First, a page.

An interesting NYT piece by Bill Vlasic, Hiroko Tabuchi, and Charles Duhigg asks if there are lessons to be learned from the efforts that got Japanese car companies to shift some of their manufacturing to the United States for the contemporary world of electronics.
I would say that one of the primary lessons is that we ought to expect unexpected consequences. The rise of “transplant” production facilities in the United States is in part a consequence of protectionist moves in the 1980s. One of the main things the proponents of those moves were hoping to accomplish was to bolster the position of the Big Three out of the Detroit and the union jobs they supported. But that effort failed. Foreign car companies started building cars in the American south, away from Detroit, away from the United Auto Workers, and away from the existing auto parts supply chain. What’s more, the political economy didn’t play out in a totally predictable way. When the American car companies needed a government bailout during the 2008 economic crisis, the fiercest political opposition came from politicians who represent states with a lot of Japanese car construction.
A related issue is that America is really big. If you live in Boca Raton or Boston or Billings it’s not totally clear to me that having a car made in Tennessee rather than Tokyo is a meaningful benefit. Lots of countries are much smaller than the United States and when they conduct industrial policy it’s more like what would be regional development policy in the United States.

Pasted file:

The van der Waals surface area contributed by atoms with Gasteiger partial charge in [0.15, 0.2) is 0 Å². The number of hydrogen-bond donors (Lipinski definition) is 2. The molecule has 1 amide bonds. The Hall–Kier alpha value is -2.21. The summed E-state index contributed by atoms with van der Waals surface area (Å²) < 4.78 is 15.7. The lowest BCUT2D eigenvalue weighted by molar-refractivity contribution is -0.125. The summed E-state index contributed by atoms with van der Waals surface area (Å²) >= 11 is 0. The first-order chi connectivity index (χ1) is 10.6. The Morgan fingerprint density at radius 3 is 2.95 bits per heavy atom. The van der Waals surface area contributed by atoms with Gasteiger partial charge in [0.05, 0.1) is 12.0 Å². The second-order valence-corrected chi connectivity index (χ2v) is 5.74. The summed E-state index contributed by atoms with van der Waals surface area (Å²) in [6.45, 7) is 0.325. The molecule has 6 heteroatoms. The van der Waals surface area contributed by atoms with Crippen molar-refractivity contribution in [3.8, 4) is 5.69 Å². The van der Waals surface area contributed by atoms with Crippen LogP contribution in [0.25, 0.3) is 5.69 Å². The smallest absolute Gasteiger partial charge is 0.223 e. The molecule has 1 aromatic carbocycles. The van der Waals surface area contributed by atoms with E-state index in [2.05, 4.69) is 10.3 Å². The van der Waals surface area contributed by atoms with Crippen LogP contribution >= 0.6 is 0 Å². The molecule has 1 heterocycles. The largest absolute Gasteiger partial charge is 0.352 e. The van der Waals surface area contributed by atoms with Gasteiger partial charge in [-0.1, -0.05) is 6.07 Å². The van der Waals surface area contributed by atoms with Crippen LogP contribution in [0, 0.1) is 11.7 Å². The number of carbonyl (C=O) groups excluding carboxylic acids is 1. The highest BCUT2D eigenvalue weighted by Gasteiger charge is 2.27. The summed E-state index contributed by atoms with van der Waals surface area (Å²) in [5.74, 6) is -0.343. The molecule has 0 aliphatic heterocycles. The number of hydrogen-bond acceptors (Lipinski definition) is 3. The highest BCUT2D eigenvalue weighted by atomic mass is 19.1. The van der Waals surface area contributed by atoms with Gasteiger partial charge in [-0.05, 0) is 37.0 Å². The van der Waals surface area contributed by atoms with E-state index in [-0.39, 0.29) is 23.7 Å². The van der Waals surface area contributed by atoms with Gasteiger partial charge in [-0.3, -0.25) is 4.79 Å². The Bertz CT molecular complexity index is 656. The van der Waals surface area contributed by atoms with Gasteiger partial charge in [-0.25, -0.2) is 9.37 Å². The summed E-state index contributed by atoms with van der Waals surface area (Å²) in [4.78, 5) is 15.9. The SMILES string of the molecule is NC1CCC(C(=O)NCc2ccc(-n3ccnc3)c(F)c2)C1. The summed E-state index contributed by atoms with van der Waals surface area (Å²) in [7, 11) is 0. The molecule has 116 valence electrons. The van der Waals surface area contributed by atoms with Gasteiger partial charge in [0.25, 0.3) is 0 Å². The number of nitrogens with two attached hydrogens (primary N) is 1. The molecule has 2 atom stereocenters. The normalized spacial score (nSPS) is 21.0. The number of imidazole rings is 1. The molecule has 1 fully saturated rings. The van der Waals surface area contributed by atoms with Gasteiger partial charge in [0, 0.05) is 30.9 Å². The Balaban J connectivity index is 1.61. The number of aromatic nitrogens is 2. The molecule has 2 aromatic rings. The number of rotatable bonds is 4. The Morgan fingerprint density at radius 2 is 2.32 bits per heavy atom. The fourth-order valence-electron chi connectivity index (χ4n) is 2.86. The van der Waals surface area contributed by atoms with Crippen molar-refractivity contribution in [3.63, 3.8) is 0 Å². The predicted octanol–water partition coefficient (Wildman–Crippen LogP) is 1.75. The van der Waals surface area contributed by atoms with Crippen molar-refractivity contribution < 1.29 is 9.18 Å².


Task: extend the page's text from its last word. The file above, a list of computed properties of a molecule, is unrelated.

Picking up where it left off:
But having waxed skeptically about manufacturing-promotion many times, let me say that when I got to the part of the article where Larry Summers and Tim Geithner are blasé about currency policy vis-à-vis China, I don’t understand where they’re coming from. Having an inappropriately strong dollar amidst mass unemployment has been folly. In his remarks quoted in the piece Summers seems to assimilate all currency policy concerns as “protectionist” but that’s not right. America needs to be pursuing monetary policies that are consistent with full employment, which given present circumstances means a cheaper dollar and more employment in exporting and import-competing industries. You don’t need to believe in magic manufacturing pixie dust to see the merits of this.